NC Tax Reform


All across our state North Carolina families are working hard to make ends meet. But an outdated, archaic tax system that excessively taxes income stands in the way of our state’s economic recovery and penalizes our citizens’ hard work and success.

After two years of consulting with constituents, business owners, and tax professionals, the current North Carolina leadership proudly introduce the Tax Fairness Act. This tax reform plan would simplify the state’s Depression-era tax code, increase North Carolina’s competitiveness and provide the largest tax cut in state history.

The Tax Fairness Act is a three-year plan to put over a billion dollars back into the pockets of North Carolina’s hardworking families and encourage job growth by providing needed tax relief to job-creating businesses.

I, along with other Senate leaders, have shared our vision with the Governor, Speaker of the House, and members of the House of Representatives. We are committed to working together to incorporate their ideas into the first comprehensive state tax overhaul since the 1930s.

The Senate plan, which would be gradually implemented beginning in 2014, would significantly reduce personal income, corporate income and sales tax rates by closing special-interest loopholes; eliminating unfair and complicated deductions, credits and exemptions; and expanding the sales tax base to treat businesses that sell products and services equally. The plan protects our vital state services like education and transportation infrastructure and maintains federal tax deductions like those for home mortgages and child tax credits.

The Tax Fairness Act would:

• Reduce the top state personal income tax rate from 7.75 to 4.5 percent over three years and reduce the tax rate on lower income earners from 6 to 0 percent immediately upon implementation of the plan.
• Reduce the corporate income tax from 6.9 percent to 6 percent over three years.
• Reduce the combined local and state sales tax from 6.75 percent to 6.5 percent and expand the sales tax base to include services. Business-to-business transactions within the expanded base will not be taxed.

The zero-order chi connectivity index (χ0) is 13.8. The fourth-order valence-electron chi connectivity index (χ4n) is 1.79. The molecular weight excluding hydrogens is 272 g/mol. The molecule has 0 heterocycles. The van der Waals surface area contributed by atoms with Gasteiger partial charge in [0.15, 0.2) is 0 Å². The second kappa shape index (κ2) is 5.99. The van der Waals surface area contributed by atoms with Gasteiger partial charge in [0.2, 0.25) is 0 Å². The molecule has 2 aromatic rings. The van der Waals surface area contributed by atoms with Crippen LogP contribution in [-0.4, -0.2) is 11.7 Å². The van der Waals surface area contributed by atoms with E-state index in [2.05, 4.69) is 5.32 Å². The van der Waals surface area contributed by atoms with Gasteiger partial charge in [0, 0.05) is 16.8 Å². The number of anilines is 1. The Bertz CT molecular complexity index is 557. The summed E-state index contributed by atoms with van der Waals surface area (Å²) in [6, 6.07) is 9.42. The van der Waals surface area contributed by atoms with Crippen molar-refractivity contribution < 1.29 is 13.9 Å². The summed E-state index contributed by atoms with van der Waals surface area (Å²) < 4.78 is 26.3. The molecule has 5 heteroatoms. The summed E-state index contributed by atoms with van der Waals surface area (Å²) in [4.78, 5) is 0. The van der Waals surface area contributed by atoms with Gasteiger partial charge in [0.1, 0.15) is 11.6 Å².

• Reduce the business franchise tax by 10 percent.
• Eliminate North Carolina’s death tax.

The plan expands the sales tax base so everyone is treated fairly, everyone pays their fair share and no one gets special breaks or loopholes.

Also, a tax on what people spend instead of what they earn allows everyone to know exactly what they’re paying and gives them more control over how much they pay. This is a fundamentally fair and progressive plan – the more you make, the more you spend and the more you will pay in taxes.

According to the Tax Foundation, North Carolina has the Southeast’s highest taxes. Last year, The Wall Street Journal compared the economies of the nine states with the highest income taxes – like California and New York -to the nine states with no income taxes – like Texas and Tennessee. States with no income taxes attracted more new residents and grew their economies faster than states with high income taxes. And the low income tax states experienced significant job growth while high income tax states lost jobs.  This is something that I continue to work towards in Cumberland County as well as the entire state.
In more blunt terms, North Carolina is a high income tax state, and we’re suffering the consequences. Our unemployment rate is the fifth worst in the country and our high tax rates are hindering economic growth and pushing jobs to neighboring states. We can’t afford to stand still while other states move forward.